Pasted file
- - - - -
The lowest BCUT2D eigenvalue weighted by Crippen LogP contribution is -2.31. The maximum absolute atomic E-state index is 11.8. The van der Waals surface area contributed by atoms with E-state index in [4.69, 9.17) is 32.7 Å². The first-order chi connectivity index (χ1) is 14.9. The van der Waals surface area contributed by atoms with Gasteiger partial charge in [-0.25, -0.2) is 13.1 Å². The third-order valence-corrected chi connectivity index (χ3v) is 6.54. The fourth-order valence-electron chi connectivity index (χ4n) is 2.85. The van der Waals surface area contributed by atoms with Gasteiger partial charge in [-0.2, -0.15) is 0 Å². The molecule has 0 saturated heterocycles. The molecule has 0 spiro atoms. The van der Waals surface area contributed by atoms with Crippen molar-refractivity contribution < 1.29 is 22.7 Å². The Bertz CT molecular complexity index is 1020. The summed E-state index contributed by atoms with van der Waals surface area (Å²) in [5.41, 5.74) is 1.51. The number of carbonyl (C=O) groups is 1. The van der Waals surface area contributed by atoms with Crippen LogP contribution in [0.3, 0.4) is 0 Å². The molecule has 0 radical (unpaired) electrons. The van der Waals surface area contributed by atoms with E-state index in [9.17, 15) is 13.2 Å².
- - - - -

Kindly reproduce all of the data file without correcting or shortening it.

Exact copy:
The lowest BCUT2D eigenvalue weighted by Crippen LogP contribution is -2.31. The maximum absolute atomic E-state index is 11.8. The van der Waals surface area contributed by atoms with E-state index in [4.69, 9.17) is 32.7 Å². The first-order chi connectivity index (χ1) is 14.9. The van der Waals surface area contributed by atoms with Gasteiger partial charge in [-0.25, -0.2) is 13.1 Å². The third-order valence-corrected chi connectivity index (χ3v) is 6.54. The fourth-order valence-electron chi connectivity index (χ4n) is 2.85. The van der Waals surface area contributed by atoms with Gasteiger partial charge in [-0.2, -0.15) is 0 Å². The molecule has 0 saturated heterocycles. The molecule has 0 spiro atoms. The van der Waals surface area contributed by atoms with Crippen molar-refractivity contribution < 1.29 is 22.7 Å². The Bertz CT molecular complexity index is 1020. The summed E-state index contributed by atoms with van der Waals surface area (Å²) in [5.41, 5.74) is 1.51. The number of carbonyl (C=O) groups is 1. The van der Waals surface area contributed by atoms with Crippen LogP contribution in [0.3, 0.4) is 0 Å². The molecule has 0 radical (unpaired) electrons. The van der Waals surface area contributed by atoms with E-state index in [9.17, 15) is 13.2 Å².